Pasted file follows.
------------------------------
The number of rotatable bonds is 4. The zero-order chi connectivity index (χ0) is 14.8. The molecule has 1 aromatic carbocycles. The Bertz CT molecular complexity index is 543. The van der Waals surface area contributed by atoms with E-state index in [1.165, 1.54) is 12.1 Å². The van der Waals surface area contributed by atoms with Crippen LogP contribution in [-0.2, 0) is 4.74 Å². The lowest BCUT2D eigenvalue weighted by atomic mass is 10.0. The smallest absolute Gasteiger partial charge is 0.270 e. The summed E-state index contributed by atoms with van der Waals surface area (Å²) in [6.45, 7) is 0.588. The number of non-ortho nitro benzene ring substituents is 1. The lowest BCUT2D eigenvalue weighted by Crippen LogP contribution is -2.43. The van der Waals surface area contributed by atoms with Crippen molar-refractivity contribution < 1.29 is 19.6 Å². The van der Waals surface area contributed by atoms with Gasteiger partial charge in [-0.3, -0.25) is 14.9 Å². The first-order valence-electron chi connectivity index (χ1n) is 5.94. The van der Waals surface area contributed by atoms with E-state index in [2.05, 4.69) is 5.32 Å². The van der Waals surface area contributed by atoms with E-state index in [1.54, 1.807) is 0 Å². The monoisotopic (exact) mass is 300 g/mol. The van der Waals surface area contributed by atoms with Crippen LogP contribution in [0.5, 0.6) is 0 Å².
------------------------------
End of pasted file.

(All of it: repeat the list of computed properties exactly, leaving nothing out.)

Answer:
The number of rotatable bonds is 4. The zero-order chi connectivity index (χ0) is 14.8. The molecule has 1 aromatic carbocycles. The Bertz CT molecular complexity index is 543. The van der Waals surface area contributed by atoms with E-state index in [1.165, 1.54) is 12.1 Å². The van der Waals surface area contributed by atoms with Crippen LogP contribution in [-0.2, 0) is 4.74 Å². The lowest BCUT2D eigenvalue weighted by atomic mass is 10.0. The smallest absolute Gasteiger partial charge is 0.270 e. The summed E-state index contributed by atoms with van der Waals surface area (Å²) in [6.45, 7) is 0.588. The number of non-ortho nitro benzene ring substituents is 1. The lowest BCUT2D eigenvalue weighted by Crippen LogP contribution is -2.43. The van der Waals surface area contributed by atoms with Crippen molar-refractivity contribution < 1.29 is 19.6 Å². The van der Waals surface area contributed by atoms with Gasteiger partial charge in [-0.3, -0.25) is 14.9 Å². The first-order valence-electron chi connectivity index (χ1n) is 5.94. The van der Waals surface area contributed by atoms with E-state index in [2.05, 4.69) is 5.32 Å². The van der Waals surface area contributed by atoms with E-state index in [1.54, 1.807) is 0 Å². The monoisotopic (exact) mass is 300 g/mol. The van der Waals surface area contributed by atoms with Crippen LogP contribution in [0.5, 0.6) is 0 Å².